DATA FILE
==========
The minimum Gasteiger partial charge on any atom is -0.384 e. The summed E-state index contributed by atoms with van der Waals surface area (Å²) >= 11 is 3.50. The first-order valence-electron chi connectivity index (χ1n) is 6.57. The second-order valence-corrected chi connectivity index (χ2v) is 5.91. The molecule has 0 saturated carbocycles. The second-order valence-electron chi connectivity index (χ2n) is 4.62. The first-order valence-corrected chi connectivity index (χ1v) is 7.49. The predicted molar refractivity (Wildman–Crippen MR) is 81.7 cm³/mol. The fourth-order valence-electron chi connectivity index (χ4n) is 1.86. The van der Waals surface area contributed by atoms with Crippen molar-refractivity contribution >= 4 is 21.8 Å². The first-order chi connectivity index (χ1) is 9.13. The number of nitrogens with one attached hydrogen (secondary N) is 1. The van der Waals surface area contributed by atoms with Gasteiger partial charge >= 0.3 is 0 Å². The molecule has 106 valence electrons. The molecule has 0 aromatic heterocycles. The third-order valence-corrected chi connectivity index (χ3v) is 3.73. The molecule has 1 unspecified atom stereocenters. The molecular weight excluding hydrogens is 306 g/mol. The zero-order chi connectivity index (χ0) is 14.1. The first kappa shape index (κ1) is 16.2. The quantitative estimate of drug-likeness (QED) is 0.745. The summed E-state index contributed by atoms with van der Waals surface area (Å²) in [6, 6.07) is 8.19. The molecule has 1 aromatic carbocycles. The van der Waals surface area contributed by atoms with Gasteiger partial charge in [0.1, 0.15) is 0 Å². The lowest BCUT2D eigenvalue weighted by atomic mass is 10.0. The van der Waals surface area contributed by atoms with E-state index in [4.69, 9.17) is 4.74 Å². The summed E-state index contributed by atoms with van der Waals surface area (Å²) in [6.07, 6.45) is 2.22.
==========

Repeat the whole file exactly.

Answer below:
The minimum Gasteiger partial charge on any atom is -0.384 e. The summed E-state index contributed by atoms with van der Waals surface area (Å²) >= 11 is 3.50. The first-order valence-electron chi connectivity index (χ1n) is 6.57. The second-order valence-corrected chi connectivity index (χ2v) is 5.91. The molecule has 0 saturated carbocycles. The second-order valence-electron chi connectivity index (χ2n) is 4.62. The first-order valence-corrected chi connectivity index (χ1v) is 7.49. The predicted molar refractivity (Wildman–Crippen MR) is 81.7 cm³/mol. The fourth-order valence-electron chi connectivity index (χ4n) is 1.86. The van der Waals surface area contributed by atoms with Crippen molar-refractivity contribution >= 4 is 21.8 Å². The first-order chi connectivity index (χ1) is 9.13. The number of nitrogens with one attached hydrogen (secondary N) is 1. The van der Waals surface area contributed by atoms with Gasteiger partial charge >= 0.3 is 0 Å². The molecule has 106 valence electrons. The molecule has 0 aromatic heterocycles. The third-order valence-corrected chi connectivity index (χ3v) is 3.73. The molecule has 1 unspecified atom stereocenters. The molecular weight excluding hydrogens is 306 g/mol. The zero-order chi connectivity index (χ0) is 14.1. The first kappa shape index (κ1) is 16.2. The quantitative estimate of drug-likeness (QED) is 0.745. The summed E-state index contributed by atoms with van der Waals surface area (Å²) in [6, 6.07) is 8.19. The molecule has 1 aromatic carbocycles. The van der Waals surface area contributed by atoms with Gasteiger partial charge in [0.1, 0.15) is 0 Å². The lowest BCUT2D eigenvalue weighted by atomic mass is 10.0. The van der Waals surface area contributed by atoms with E-state index in [4.69, 9.17) is 4.74 Å². The summed E-state index contributed by atoms with van der Waals surface area (Å²) in [6.07, 6.45) is 2.22.